The middle class and salaried people had a lot of expectations from the Union Budget 2018. There were speculations that the finance minister would present a populist budget with the general elections of 2019 in mind and propose some tax relief.
However, finance minister Arun Jaitley's Budget Speech in the Parliament on February 1 dashed all such hopes to the ground.
Watch: Experts decode the Union Budget 2018 on IBT talk show
In a conversation with International Business Times Executive Editor Danish Manzoor, two experts from Deloitte India -- Kalpesh Maroo (Direct Tax) and Saraswathi Kasturirangan (Personal Tax) -- evaluated the Union Budget 2018.
Corporate sector is hugely disappointed:
Kalpesh Maroo, direct tax expert and partner, Deloitte India, says, "There is not much for the corporate sector in this budget. If we leave the private health sector alone, there is nothing for the corporate world to cheer about."
On being quipped on how this budget is going to translate for the startups, he said: "Every time government takes any decision regarding the startups, they are very incremental, whether it's the eligibility criteria for starting it or the tax slabs. But we need to look at it as a whole."
Maroo also suggested that startups not only need tax cuts and benefits but the government also needs to cut the red tape for their smooth functioning. "When an expert committee is made on this, they should need to check on the ways how to make life easy for start-ups rather than just boosting red tape work culture," he said.
The direct tax expert also talked about the major changes in corporate tax rules proposed in Budget 2018. He said, "Amendment will be particularly beneficial for the micro, small, and medium scale enterprises (MSMEs), it does not offer any relief for big companies." However, he thinks that it is a positive move as most of the companies in India will come under this category. "Finance minister has said that 99 percent of the companies will come under this new rule. Companies with a turnover of less than Rs 250 crore in FY17 would be required to pay tax at 25 percent (and not at the erstwhile rate of 30 percent) in FY19."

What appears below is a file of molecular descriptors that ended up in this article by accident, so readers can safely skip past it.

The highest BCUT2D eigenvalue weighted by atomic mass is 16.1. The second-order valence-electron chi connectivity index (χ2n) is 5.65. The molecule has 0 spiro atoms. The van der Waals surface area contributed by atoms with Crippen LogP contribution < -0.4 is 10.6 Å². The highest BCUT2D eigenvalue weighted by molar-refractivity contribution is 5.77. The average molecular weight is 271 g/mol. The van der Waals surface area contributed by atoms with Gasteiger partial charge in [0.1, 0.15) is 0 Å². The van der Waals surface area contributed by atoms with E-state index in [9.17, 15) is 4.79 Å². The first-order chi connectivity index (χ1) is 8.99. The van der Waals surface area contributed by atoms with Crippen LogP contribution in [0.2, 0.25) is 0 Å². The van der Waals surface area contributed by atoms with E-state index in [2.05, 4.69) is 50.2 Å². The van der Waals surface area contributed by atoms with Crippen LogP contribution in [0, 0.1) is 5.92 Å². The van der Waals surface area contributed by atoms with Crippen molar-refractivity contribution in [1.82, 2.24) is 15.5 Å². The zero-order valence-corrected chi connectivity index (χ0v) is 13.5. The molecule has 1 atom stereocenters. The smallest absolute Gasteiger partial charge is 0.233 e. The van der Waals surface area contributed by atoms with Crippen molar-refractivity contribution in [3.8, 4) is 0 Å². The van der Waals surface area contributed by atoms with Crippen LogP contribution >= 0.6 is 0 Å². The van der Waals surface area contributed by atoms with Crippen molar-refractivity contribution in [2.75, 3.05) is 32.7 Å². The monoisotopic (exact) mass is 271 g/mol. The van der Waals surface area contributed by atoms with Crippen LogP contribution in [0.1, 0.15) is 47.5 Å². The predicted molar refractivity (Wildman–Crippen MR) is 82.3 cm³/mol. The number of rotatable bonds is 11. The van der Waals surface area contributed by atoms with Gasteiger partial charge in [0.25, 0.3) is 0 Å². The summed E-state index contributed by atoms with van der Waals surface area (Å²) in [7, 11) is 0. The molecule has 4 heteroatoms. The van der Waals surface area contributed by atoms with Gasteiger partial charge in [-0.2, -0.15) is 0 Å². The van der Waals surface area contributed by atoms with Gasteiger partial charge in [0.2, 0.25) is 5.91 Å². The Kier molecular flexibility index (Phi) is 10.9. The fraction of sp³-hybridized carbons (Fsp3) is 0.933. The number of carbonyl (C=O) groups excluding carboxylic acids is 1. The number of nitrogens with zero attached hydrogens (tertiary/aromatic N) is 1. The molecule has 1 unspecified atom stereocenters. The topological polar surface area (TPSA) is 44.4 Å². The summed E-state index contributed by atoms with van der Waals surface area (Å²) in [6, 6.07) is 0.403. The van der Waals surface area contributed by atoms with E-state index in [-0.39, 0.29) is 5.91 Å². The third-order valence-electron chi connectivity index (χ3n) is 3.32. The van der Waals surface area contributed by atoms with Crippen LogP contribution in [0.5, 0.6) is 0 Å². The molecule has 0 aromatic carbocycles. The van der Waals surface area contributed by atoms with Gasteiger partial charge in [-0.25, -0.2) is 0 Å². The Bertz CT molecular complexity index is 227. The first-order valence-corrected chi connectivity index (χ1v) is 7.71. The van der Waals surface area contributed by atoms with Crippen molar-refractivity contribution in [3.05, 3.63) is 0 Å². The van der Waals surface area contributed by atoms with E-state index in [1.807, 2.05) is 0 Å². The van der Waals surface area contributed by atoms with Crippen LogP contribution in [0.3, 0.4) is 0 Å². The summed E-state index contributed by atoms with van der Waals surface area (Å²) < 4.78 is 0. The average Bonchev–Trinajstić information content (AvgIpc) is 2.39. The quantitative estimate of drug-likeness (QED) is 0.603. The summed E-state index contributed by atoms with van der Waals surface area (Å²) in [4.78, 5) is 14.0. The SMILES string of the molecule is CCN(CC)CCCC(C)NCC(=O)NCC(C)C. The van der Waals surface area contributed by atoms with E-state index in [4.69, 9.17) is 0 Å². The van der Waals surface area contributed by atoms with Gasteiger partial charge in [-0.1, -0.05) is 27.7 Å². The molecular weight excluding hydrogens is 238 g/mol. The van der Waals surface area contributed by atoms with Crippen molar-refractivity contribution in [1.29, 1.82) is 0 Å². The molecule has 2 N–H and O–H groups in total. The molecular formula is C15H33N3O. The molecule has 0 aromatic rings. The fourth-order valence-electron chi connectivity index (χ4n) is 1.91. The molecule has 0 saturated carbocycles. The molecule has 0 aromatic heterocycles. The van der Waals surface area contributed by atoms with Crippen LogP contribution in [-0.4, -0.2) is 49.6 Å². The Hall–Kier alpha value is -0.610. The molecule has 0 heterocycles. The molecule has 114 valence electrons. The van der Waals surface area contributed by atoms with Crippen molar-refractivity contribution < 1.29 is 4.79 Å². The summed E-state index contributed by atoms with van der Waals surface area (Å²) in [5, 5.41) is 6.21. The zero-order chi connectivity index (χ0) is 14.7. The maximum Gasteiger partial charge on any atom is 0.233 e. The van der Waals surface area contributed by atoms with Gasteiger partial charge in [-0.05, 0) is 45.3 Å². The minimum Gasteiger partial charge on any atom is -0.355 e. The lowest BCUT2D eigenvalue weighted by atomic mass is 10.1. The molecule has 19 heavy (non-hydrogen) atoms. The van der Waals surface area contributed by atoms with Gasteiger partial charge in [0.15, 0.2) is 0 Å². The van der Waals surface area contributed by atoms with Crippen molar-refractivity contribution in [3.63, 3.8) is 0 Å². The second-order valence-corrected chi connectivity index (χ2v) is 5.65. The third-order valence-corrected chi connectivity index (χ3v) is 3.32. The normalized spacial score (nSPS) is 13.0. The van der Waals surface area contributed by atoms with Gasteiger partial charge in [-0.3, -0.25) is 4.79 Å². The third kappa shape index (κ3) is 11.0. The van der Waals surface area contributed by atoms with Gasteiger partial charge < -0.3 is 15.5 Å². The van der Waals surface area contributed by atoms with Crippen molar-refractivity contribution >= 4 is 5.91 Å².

Increase in the cess is like chilli on the cake:
Saraswathi Kasturirangan, personal tax expert and partner, Deloitte India, explained what the standard deduction of Rs 40,000 would mean to taxpayers. "Simply said, if anyone falls in the 30 percent tax rate bracket, then he will be able to save roughly around Rs 12,000 of tax gains and even at the minimum level of 10 percent, a person would be able to save around Rs 4,000 per annum."
However, she mentioned that the reality is far from those calculations. "Now let's talk about not the icing but chilli on the cake. The finance minister has increased the cess on Income tax from 3 to 4 percent. It is definitely going to impact all of us," Kasturirangan said. The budget proposal to increase the cess while maintaining the status quo on tax slab has certainly miffed the middle class, she added.
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She says: "This cess will eat into the savings which a person will make with the standard deduction of Rs 40,000. So if a person is earning 10 lakh rupees annually, then he will be able to save a mere 35 rupees and that sounds really awkward." She also felt that there's nothing much for the youngsters in the budget. "This thing could really have been considered but it's really disappointing to see as there is nothing for the youth of this country in this budget," she said.